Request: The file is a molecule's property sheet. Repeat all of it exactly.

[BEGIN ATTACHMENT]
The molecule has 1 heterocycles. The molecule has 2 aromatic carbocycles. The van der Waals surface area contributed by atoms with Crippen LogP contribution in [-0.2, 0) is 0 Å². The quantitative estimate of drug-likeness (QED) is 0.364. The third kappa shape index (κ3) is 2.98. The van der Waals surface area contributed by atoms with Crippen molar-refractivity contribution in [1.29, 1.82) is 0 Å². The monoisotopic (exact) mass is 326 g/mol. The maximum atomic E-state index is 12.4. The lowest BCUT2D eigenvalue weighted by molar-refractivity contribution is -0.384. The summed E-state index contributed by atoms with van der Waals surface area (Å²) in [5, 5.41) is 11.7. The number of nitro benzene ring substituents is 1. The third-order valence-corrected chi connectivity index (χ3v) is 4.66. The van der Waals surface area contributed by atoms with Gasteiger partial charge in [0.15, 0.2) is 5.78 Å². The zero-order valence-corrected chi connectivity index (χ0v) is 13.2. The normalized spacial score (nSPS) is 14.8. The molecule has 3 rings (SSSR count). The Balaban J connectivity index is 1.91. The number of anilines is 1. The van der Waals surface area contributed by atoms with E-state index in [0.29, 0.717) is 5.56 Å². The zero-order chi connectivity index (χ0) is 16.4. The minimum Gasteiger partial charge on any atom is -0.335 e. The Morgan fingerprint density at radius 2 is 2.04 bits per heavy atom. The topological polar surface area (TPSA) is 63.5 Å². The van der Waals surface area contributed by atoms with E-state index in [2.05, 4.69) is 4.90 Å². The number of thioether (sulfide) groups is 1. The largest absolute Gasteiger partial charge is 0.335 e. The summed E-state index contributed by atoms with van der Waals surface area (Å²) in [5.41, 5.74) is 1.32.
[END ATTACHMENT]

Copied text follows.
The molecule has 1 heterocycles. The molecule has 2 aromatic carbocycles. The van der Waals surface area contributed by atoms with Crippen LogP contribution in [-0.2, 0) is 0 Å². The quantitative estimate of drug-likeness (QED) is 0.364. The third kappa shape index (κ3) is 2.98. The van der Waals surface area contributed by atoms with Crippen molar-refractivity contribution in [1.29, 1.82) is 0 Å². The monoisotopic (exact) mass is 326 g/mol. The maximum atomic E-state index is 12.4. The lowest BCUT2D eigenvalue weighted by molar-refractivity contribution is -0.384. The summed E-state index contributed by atoms with van der Waals surface area (Å²) in [5, 5.41) is 11.7. The number of nitro benzene ring substituents is 1. The third-order valence-corrected chi connectivity index (χ3v) is 4.66. The van der Waals surface area contributed by atoms with Gasteiger partial charge in [0.15, 0.2) is 5.78 Å². The zero-order valence-corrected chi connectivity index (χ0v) is 13.2. The normalized spacial score (nSPS) is 14.8. The molecule has 3 rings (SSSR count). The Balaban J connectivity index is 1.91. The number of anilines is 1. The van der Waals surface area contributed by atoms with E-state index in [0.29, 0.717) is 5.56 Å². The zero-order chi connectivity index (χ0) is 16.4. The minimum Gasteiger partial charge on any atom is -0.335 e. The Morgan fingerprint density at radius 2 is 2.04 bits per heavy atom. The topological polar surface area (TPSA) is 63.5 Å². The van der Waals surface area contributed by atoms with E-state index in [2.05, 4.69) is 4.90 Å². The number of thioether (sulfide) groups is 1. The largest absolute Gasteiger partial charge is 0.335 e. The summed E-state index contributed by atoms with van der Waals surface area (Å²) in [5.41, 5.74) is 1.32.